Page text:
The Flintstones (2016-) #2
More specifically with regards to war, Fred and Barney are war veterans, and their war experiences are shown over the course of the first arc. As much as The Flintstones is a somewhat kid-friendly comic, Fred and Barney’s war experiences are shown in a way that's absolutely brutal and unflinching. You get that on a fundamental level, some part of Fred and Barney is profoundly damaged. The comic deals both unflinchingly and compassionately with a friend of theirs, Joe, a fellow veteran who's had a harder time adjusting to life after war. That character’s fate might initially seem callous, but I don't think Russell is intending to be callous to Joe. Rather, I think he's coming "knives out" at the hollow, meaningless ways in which we pay lip service to honor our veterans while simultaneously shunting them aside, ignoring their pain and asking them to sometimes do the unspeakable.  The book is also coming at cheap sloganeering people use to justify actions like "fighting them over there so we don't have to fight them over here." The veterans themselves are shown attempting as best they can to reintegrate into society, as they go about their lives and also attend a support group. After reading this comic, you'll never think about "Yabba Dabba Doo!!" in the same way, I promise you.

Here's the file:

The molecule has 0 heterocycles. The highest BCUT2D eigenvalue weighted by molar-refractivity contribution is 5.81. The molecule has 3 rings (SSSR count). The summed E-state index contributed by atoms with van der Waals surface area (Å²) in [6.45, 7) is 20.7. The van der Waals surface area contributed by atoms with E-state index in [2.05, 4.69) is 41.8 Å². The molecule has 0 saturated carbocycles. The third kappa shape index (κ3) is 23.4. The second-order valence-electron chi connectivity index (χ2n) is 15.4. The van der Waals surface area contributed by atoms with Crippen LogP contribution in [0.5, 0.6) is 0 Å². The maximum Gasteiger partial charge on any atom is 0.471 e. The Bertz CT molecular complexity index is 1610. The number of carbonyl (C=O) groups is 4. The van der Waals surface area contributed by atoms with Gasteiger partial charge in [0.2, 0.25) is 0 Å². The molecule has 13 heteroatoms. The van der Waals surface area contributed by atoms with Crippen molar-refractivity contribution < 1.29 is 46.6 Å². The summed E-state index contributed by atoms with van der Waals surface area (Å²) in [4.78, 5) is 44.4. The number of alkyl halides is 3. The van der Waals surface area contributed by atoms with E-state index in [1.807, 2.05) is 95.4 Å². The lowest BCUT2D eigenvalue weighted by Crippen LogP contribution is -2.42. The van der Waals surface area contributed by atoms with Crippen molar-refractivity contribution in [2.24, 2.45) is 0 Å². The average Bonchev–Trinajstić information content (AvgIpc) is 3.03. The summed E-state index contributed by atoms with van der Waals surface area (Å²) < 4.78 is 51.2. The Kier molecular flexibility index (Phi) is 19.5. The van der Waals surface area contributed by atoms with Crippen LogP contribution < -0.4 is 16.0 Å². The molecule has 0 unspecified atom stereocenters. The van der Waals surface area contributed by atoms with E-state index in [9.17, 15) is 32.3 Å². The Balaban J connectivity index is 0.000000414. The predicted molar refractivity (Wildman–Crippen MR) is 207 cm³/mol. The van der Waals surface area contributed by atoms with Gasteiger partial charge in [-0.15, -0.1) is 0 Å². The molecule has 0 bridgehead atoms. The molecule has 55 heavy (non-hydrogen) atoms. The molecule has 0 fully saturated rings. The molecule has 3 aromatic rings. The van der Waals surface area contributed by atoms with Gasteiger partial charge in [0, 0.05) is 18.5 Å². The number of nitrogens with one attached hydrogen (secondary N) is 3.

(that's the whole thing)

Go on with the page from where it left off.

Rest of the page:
This is what I'm saying. It's heady stuff. The Flintstones is the kind of book that wrestles every issue with serious ideas and simultaneously brings raucous humor to the occasion. This is a hard balance, one you can imagine going very badly quickly. However, thankfully, Pugh (with colors from Chuckry) is more than up to the task. Pugh is such a skilled illustrator, and he really does have a significant task in this book. He's got to bring to life the wacky, light-hearted spirit of the Flintstones cartoon while simultaneously addressing some very serious subject matter (war, religion, marriage). Pugh somehow finds a way to portray somewhat "realistically" the people of the Flintstones while still portraying the more ridiculous aspects of the story (octopus dishwashers, armadillo bowling balls, elephant vacuums, etc.).  The design work regarding the characters is first rate.  The men are big and muscular as you imagine prehistoric men might have been, but not in a hyper-stylized Jim Lee sort of way; more of a "these are men that work at a quarry with dinosaurs" sort of way.  I really enjoy the work that Chuckry does on colors in the book. The story brings to life the world of the stone age; I can't say if it does so accurately since I wasn't there, but I think the color palate of the comic starts with similar grays and browns to the colors used on the TV show.  Each of the main characters are instantly recognizable and that is in part from the distinctive coloring to their clothes; it feels straight out of the TV show but somehow made more plausible on actual people.